The authors prospectively enrolled 45 patients harboring contrast-enhancing lesions, in whom gross-total resection was intended. All patients had surgery in which iMRI and 5-ALA–guided resection were used following a specific protocol. First, a typical white light tumor resection was performed. Then, spatial location of residual fluorescence was marked. After that, an iMRI was performed and residual uptake of contrast was marked. Navigated biopsy samples were taken from all marked areas and from additional sites according to the surgeon's judgment. Cross tables and receiver operating characteristic curves were calculated, assessing performance of the imaging methods for tumor detection alone and for combined detection of infiltration zone and solid tumor (pathological tissue). Also, correlations of histopathological findings with imaging results were tested using Spearman rho.

Results

Thirty-four patients with HGGs and 11 with METs were enrolled. Three patients harboring a MET showed no 5-ALA enhancement and were excluded; 127 histopathological samples were harvested in the remaining patients. In HGG, sensitivity for tumor detection was significantly higher (p < 0.001) in 5-ALA (0.85) than in iMRI (0.41). Specificity was significantly lower (p < 0.001) in 5-ALA (0.43) than in iMRI (0.70). For detection of pathological tissue, 5-ALA significantly exceeded iMRI in specificity (0.80 vs 0.60) and sensitivity (0.91 vs 0.66) (p < 0.001). Imaging results of iMRI and 5-ALA did not correlate significantly; only 5-ALA showed a significant correlation with final histopathological diagnosis of the specimen and with typical histopathological features of HGGs. In METs, sensitivity and specificity for tumor detection were equal in 5-ALA and iMRI. Both techniques showed high values for sensitivity (0.75) and specificity (0.80). The odds ratio for detection of tumor tissue was 12 for both techniques. Concerning pathological tissue, no statistically significant difference was found either. Imaging results of iMRI and 5-ALA correlated significantly (p < 0.022), as with final histopathological diagnosis in METs.

Conclusions

In METs, due to the rate of nonenhancing lesions, the authors found no additional benefit of 5-ALA compared with iMRI. In HGG, imaging results of 5-ALA and iMRI are significantly different at the border zone; 5-ALA has a higher sensitivity and a lower specificity for tumor detection than Gd-DTPA–enhanced iMRI. For detection of infiltrating tumor at the border of the resection cavity, 5-ALA is superior to Gd-DTPA–enhanced iMRI concerning both sensitivity and specificity. Thus, use of 5-ALA in addition to iMRI might be beneficial to maximize extent of resection. Clinical synergistic effects will be evaluated in a prospective randomized trial.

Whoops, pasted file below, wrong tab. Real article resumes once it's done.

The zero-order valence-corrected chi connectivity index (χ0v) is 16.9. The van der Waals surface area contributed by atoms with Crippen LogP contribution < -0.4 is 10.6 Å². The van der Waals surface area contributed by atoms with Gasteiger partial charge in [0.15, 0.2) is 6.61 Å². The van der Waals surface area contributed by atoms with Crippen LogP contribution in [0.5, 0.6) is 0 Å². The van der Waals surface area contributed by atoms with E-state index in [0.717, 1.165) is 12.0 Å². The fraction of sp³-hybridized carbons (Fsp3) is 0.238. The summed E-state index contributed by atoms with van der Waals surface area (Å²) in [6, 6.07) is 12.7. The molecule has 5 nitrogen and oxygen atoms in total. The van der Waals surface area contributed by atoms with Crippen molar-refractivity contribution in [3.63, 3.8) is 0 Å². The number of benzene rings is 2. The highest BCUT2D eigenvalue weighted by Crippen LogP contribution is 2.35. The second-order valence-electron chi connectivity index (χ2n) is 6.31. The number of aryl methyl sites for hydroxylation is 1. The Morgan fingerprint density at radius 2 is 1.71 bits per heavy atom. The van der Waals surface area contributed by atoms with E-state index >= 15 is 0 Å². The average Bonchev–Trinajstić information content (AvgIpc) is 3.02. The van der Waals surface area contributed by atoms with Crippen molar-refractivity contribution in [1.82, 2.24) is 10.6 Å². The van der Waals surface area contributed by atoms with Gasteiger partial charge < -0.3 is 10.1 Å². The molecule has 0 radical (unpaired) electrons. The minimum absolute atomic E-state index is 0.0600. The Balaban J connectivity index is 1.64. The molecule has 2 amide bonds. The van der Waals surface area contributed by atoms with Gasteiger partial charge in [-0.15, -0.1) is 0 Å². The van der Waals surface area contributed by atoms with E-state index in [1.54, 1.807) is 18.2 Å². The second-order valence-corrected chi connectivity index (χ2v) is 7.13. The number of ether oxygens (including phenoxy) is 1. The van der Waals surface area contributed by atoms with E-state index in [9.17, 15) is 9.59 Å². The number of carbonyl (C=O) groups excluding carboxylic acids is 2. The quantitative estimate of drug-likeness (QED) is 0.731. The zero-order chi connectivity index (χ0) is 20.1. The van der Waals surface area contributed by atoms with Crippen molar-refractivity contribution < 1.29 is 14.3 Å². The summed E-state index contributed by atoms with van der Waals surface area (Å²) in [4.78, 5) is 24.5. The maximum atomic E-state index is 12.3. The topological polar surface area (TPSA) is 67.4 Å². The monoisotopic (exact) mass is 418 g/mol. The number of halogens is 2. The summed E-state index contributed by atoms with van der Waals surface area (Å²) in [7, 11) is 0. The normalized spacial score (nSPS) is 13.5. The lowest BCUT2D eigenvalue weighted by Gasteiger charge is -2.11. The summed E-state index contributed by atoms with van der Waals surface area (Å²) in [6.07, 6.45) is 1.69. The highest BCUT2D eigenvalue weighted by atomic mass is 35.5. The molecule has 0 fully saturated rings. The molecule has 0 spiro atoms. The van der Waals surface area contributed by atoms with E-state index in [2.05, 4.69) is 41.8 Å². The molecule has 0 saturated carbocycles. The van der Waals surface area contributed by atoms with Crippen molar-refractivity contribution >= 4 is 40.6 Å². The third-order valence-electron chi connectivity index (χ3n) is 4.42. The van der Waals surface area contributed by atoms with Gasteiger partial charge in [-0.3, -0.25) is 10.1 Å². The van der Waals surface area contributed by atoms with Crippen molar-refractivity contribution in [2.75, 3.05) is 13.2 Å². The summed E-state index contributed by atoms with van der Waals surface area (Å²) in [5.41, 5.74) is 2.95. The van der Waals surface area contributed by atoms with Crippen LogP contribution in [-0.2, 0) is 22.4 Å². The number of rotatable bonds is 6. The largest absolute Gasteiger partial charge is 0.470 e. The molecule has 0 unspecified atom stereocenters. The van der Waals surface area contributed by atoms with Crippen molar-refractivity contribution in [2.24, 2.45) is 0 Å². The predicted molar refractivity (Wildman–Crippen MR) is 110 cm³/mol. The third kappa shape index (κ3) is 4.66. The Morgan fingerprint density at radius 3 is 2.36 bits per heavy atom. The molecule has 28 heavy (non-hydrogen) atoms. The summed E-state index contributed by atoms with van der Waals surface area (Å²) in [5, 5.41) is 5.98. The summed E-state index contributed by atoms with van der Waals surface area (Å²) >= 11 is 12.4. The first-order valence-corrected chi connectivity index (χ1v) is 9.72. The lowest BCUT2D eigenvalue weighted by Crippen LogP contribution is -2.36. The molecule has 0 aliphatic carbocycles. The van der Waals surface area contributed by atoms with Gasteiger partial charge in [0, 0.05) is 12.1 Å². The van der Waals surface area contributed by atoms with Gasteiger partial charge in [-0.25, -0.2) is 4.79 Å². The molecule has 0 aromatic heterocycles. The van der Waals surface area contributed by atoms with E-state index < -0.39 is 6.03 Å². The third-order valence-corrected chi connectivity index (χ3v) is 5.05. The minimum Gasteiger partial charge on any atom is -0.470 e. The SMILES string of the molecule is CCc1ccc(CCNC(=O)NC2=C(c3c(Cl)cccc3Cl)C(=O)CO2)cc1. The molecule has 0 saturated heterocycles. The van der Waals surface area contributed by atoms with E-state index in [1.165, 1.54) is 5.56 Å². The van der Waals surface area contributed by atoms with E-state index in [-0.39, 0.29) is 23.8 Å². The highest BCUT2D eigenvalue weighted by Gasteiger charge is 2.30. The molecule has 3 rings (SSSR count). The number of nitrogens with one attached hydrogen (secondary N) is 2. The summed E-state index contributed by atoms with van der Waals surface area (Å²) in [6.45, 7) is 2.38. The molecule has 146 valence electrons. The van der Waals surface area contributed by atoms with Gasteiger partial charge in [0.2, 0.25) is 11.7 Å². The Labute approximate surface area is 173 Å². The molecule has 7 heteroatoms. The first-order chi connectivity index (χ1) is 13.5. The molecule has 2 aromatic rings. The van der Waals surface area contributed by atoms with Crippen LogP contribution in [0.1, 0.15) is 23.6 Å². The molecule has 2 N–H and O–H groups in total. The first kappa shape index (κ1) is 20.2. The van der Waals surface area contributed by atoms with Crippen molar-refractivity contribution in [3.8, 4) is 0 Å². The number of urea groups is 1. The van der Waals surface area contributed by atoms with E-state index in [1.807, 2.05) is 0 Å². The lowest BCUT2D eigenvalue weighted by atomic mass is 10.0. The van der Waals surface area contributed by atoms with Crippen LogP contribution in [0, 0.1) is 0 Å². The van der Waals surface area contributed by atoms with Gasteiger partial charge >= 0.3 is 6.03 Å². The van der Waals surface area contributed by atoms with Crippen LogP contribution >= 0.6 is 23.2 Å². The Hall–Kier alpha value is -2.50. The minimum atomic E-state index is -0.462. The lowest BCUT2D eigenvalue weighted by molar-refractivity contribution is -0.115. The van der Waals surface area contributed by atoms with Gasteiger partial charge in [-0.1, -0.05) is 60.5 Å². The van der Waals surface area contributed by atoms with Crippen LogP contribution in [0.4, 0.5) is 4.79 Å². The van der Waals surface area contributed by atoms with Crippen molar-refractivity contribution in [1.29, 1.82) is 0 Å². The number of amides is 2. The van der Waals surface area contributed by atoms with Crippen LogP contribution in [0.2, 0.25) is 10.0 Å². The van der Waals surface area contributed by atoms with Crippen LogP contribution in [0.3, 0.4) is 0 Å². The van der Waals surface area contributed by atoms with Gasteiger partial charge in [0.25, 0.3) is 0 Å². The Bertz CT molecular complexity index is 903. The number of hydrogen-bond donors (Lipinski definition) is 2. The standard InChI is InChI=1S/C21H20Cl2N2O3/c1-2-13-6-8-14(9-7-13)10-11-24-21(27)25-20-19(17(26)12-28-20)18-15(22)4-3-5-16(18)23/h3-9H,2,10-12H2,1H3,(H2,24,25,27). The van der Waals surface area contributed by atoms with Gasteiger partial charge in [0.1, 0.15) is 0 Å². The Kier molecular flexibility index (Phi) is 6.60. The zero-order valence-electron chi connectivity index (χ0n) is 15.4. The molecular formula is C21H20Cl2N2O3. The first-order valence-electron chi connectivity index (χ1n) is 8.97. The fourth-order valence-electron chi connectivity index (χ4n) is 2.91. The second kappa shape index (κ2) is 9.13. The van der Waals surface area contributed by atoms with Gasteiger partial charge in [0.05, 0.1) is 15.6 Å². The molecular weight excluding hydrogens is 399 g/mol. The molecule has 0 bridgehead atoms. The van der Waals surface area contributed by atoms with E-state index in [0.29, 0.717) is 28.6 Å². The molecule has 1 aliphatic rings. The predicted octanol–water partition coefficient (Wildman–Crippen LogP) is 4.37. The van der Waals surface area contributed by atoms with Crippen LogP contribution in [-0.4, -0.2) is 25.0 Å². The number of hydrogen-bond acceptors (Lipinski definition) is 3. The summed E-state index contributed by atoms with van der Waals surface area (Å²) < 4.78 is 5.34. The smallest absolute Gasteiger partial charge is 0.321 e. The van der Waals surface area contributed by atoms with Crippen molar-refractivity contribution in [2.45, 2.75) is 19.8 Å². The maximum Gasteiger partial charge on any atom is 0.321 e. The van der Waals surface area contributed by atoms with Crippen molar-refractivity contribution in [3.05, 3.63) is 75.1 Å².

Several studies have shown that the extent of resection (EOR) correlates with increased survival in patients with high-grade gliomas (HGGs).3,5,11,12,14,16,20,32 For 5-aminolevulinic acid (5-ALA) fluorescence and for low-field intraoperative MRI (iMRI), Class I evidence exists to increase EOR.22,24

The outline of contrast enhancement in Gd-DPTA–enhanced MRI is the most widely accepted target area of HGG and metastasis (MET) surgery. Most large trials, including the above-mentioned publications, are based on the EOR calculated on pre- and postoperative contrast enhancement.14,26 However, a sharp delineation of the tumor as indicated by contrast enhancement cannot be presumed, due to the invasive nature of an HGG. A comparison of imaging results and postmortem histopathological findings showed that 60%–100% of proliferating tumor cells can be found from 6 to 14 mm beyond the margins of contrast enhancement in HGGs.30 Similar findings were published for brain METs. Therefore a “safety margin” of 5 mm beyond the contrast-enhancing lesion or a “supramaximal” resection are suggested by some authors.7,31

These infiltrating areas are clinically significant; they might be the origin of early recurrence both for HGGs and METs. Therefore the border zone of contrast-enhancing brain tumors is of special relevance. For the first time, the present study evaluates the sensitivity and specificity of 5-ALA– and Gd-DTPA–enhanced iMRI to detect tumor in that border zone of HGGs and METs. Because 5-ALA is based on a cellular accumulation of protoporphyrin IX, it might depict tumor invasion differently from Gd-DTPA enhancement, being based on blood-brain barrier rupture. Yet, data published so far referring to HGG postulate a close correlation of preoperative MRI and intraoperative 5-ALA fluorescence.17,24 However, a direct comparison of preoperative imaging and intraoperative 5-ALA is hampered due to brain shift during tumor resection. Therefore a direct spatial correlation of the Gd-DPTA enhancement with intraoperative fluorescence is only possible with an intraoperative update of imaging in which iMRI is used. For METs, to our knowledge, information about correlation of Gd-DTPA–enhanced MRI and 5-ALA fluorescence is still lacking.